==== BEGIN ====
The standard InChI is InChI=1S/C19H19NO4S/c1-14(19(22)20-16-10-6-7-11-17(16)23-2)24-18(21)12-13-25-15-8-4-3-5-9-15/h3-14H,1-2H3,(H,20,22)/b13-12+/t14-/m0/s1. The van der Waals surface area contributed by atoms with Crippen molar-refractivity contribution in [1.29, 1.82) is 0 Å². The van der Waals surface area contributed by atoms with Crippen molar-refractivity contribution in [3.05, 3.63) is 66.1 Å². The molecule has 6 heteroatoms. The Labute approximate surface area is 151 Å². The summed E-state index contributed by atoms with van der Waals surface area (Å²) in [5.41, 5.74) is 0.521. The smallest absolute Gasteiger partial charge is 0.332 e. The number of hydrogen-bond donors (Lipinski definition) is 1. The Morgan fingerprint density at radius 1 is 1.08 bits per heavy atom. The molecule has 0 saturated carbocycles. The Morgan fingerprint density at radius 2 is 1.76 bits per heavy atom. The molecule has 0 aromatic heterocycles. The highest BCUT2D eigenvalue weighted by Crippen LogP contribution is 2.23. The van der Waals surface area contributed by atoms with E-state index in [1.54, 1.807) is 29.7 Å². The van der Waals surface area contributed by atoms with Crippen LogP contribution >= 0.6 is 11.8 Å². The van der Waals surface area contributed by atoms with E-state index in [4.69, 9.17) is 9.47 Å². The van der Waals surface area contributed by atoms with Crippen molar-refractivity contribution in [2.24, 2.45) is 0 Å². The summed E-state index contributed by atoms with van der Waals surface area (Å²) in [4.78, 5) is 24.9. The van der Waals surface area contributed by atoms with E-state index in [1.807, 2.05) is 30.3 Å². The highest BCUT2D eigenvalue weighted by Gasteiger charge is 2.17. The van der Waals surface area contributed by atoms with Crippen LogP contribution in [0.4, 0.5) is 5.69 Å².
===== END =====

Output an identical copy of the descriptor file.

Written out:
The standard InChI is InChI=1S/C19H19NO4S/c1-14(19(22)20-16-10-6-7-11-17(16)23-2)24-18(21)12-13-25-15-8-4-3-5-9-15/h3-14H,1-2H3,(H,20,22)/b13-12+/t14-/m0/s1. The van der Waals surface area contributed by atoms with Crippen molar-refractivity contribution in [1.29, 1.82) is 0 Å². The van der Waals surface area contributed by atoms with Crippen molar-refractivity contribution in [3.05, 3.63) is 66.1 Å². The molecule has 6 heteroatoms. The Labute approximate surface area is 151 Å². The summed E-state index contributed by atoms with van der Waals surface area (Å²) in [5.41, 5.74) is 0.521. The smallest absolute Gasteiger partial charge is 0.332 e. The number of hydrogen-bond donors (Lipinski definition) is 1. The Morgan fingerprint density at radius 1 is 1.08 bits per heavy atom. The molecule has 0 saturated carbocycles. The Morgan fingerprint density at radius 2 is 1.76 bits per heavy atom. The molecule has 0 aromatic heterocycles. The highest BCUT2D eigenvalue weighted by Crippen LogP contribution is 2.23. The van der Waals surface area contributed by atoms with E-state index in [1.54, 1.807) is 29.7 Å². The van der Waals surface area contributed by atoms with Crippen LogP contribution >= 0.6 is 11.8 Å². The van der Waals surface area contributed by atoms with E-state index in [4.69, 9.17) is 9.47 Å². The van der Waals surface area contributed by atoms with Crippen molar-refractivity contribution in [2.24, 2.45) is 0 Å². The summed E-state index contributed by atoms with van der Waals surface area (Å²) in [4.78, 5) is 24.9. The van der Waals surface area contributed by atoms with E-state index in [1.807, 2.05) is 30.3 Å². The highest BCUT2D eigenvalue weighted by Gasteiger charge is 2.17. The van der Waals surface area contributed by atoms with Crippen LogP contribution in [0.4, 0.5) is 5.69 Å².